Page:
While not a longstanding indicator, the relationship between crude and US high yield has strengthened as the predominance of shale gas companies have become a larger part of the sector, at its peak it was around 15% of the market.
But, as is evidenced by the graph below, there has been a clear decoupling during July. While the oil price has dropped back, US high-yield bond prices have continued to rise.
According to Nick Hayes, manager of the AXA WF Global Strategic Bonds fund, there are three primary reasons why this correlation has broken down.
The first is that as a result of defaults and the fall in price of some of the bonds, energy now makes up a smaller part of the high yield index. And, as it gets smaller so the price of oil will have less of a bearing on the broad index.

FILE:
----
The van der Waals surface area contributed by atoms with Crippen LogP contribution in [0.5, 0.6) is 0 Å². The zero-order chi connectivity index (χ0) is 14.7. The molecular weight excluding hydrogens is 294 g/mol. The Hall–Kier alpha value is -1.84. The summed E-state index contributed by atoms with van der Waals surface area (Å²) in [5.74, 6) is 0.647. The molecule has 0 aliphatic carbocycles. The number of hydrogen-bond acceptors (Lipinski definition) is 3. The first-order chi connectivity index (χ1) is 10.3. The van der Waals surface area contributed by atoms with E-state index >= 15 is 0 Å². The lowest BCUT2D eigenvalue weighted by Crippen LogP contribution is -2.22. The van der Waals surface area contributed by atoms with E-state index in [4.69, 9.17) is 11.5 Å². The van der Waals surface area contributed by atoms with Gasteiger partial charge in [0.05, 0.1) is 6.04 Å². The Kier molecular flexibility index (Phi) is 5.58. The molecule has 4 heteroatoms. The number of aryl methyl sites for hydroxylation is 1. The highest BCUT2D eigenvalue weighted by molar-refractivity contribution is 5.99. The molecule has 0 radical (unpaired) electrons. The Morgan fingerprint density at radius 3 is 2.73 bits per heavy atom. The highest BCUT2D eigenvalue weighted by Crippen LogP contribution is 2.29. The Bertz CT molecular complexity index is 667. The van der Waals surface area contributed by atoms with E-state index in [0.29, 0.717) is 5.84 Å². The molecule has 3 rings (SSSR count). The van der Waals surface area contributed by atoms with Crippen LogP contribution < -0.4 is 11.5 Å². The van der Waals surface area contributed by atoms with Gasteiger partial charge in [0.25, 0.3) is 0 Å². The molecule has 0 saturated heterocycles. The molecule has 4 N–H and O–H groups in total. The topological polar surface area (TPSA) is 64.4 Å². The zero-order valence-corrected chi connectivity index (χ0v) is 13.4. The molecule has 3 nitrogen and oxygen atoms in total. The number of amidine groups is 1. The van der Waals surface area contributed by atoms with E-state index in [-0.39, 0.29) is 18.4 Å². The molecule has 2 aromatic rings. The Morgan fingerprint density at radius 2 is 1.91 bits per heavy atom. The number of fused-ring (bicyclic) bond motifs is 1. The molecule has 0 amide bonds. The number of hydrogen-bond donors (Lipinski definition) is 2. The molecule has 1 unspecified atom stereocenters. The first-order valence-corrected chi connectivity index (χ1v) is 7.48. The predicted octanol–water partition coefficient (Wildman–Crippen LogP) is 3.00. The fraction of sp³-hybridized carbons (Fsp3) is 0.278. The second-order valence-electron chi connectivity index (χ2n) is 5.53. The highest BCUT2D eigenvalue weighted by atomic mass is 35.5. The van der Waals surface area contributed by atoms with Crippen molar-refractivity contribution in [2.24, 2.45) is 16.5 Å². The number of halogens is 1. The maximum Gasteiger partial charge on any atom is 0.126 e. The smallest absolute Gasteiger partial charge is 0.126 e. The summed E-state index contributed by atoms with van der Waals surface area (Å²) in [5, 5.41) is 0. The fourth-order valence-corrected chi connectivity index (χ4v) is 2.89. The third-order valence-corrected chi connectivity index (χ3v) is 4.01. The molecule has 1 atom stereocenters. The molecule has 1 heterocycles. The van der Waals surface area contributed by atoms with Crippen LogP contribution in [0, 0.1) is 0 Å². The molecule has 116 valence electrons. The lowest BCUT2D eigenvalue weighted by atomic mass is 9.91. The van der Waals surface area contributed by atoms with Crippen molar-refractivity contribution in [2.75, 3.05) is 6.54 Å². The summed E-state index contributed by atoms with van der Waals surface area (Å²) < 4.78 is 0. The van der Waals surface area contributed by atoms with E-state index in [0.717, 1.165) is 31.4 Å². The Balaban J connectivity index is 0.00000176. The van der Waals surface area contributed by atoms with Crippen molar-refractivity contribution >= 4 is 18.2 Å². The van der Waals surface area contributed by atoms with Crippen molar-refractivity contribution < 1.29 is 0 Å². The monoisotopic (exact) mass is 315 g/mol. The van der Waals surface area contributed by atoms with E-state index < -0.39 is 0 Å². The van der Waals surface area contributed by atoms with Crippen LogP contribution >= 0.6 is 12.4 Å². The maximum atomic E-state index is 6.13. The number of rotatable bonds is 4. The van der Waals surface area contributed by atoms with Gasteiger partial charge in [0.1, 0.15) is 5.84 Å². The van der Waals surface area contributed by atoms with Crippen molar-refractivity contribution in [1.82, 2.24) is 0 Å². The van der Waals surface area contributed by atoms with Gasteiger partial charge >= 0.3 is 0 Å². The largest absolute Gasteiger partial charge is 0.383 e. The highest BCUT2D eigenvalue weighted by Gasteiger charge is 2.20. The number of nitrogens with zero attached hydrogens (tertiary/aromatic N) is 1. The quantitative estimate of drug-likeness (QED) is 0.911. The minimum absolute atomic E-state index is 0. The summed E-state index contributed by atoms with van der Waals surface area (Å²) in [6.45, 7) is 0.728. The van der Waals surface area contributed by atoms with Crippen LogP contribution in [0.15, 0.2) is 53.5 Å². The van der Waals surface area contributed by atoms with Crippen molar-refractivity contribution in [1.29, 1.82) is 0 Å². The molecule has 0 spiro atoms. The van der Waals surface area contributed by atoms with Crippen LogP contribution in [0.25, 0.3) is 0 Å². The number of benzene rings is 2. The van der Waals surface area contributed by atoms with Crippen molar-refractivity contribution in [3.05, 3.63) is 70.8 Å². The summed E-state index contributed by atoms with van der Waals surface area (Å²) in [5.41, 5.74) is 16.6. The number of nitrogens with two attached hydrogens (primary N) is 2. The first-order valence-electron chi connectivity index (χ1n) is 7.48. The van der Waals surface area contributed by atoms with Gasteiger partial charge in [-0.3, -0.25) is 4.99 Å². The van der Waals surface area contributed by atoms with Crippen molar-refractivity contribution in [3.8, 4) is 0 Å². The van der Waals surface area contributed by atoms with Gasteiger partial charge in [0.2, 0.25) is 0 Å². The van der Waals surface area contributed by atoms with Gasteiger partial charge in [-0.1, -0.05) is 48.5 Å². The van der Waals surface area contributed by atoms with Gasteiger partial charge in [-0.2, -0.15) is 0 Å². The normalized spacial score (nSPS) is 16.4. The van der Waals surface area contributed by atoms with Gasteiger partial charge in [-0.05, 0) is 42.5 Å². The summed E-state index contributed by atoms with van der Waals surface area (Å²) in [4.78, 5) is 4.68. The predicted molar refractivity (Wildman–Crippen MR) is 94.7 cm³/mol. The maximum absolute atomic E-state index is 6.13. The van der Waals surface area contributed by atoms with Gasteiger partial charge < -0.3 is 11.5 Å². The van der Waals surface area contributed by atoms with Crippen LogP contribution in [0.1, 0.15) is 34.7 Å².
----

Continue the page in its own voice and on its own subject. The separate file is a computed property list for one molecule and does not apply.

The second factor is the move down in government bonds. This move is forcing some investors further up the risk spectrum into high yield. And, the third reason, which is linked to this, is that as yields have fallen, so the hunt for yield has taken precedence over worries about defaults.